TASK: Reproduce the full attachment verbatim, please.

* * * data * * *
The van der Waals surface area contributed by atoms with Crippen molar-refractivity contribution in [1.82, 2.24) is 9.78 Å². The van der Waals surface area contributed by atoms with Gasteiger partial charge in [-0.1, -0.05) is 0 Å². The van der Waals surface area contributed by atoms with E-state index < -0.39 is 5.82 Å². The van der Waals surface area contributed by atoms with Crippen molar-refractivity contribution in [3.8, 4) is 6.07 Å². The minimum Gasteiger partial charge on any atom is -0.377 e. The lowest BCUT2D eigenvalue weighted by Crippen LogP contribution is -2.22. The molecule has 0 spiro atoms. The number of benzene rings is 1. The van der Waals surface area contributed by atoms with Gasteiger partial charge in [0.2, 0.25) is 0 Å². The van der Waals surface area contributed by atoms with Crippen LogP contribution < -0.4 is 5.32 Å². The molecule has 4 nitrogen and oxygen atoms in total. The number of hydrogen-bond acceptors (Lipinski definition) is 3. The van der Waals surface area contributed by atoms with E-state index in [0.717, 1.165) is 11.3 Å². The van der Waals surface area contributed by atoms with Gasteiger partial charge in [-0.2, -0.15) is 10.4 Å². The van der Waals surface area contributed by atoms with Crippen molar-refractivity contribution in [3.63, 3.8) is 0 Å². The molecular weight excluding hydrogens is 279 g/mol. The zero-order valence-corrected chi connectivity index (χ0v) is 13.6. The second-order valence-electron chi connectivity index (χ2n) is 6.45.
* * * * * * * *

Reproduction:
The van der Waals surface area contributed by atoms with Crippen molar-refractivity contribution in [1.82, 2.24) is 9.78 Å². The van der Waals surface area contributed by atoms with Gasteiger partial charge in [-0.1, -0.05) is 0 Å². The van der Waals surface area contributed by atoms with E-state index < -0.39 is 5.82 Å². The van der Waals surface area contributed by atoms with Crippen molar-refractivity contribution in [3.8, 4) is 6.07 Å². The minimum Gasteiger partial charge on any atom is -0.377 e. The lowest BCUT2D eigenvalue weighted by Crippen LogP contribution is -2.22. The molecule has 0 spiro atoms. The number of benzene rings is 1. The van der Waals surface area contributed by atoms with Gasteiger partial charge in [0.2, 0.25) is 0 Å². The van der Waals surface area contributed by atoms with Crippen LogP contribution < -0.4 is 5.32 Å². The molecule has 4 nitrogen and oxygen atoms in total. The number of hydrogen-bond acceptors (Lipinski definition) is 3. The van der Waals surface area contributed by atoms with E-state index in [0.717, 1.165) is 11.3 Å². The van der Waals surface area contributed by atoms with Gasteiger partial charge in [-0.2, -0.15) is 10.4 Å². The van der Waals surface area contributed by atoms with Crippen molar-refractivity contribution in [3.63, 3.8) is 0 Å². The molecular weight excluding hydrogens is 279 g/mol. The zero-order valence-corrected chi connectivity index (χ0v) is 13.6. The second-order valence-electron chi connectivity index (χ2n) is 6.45.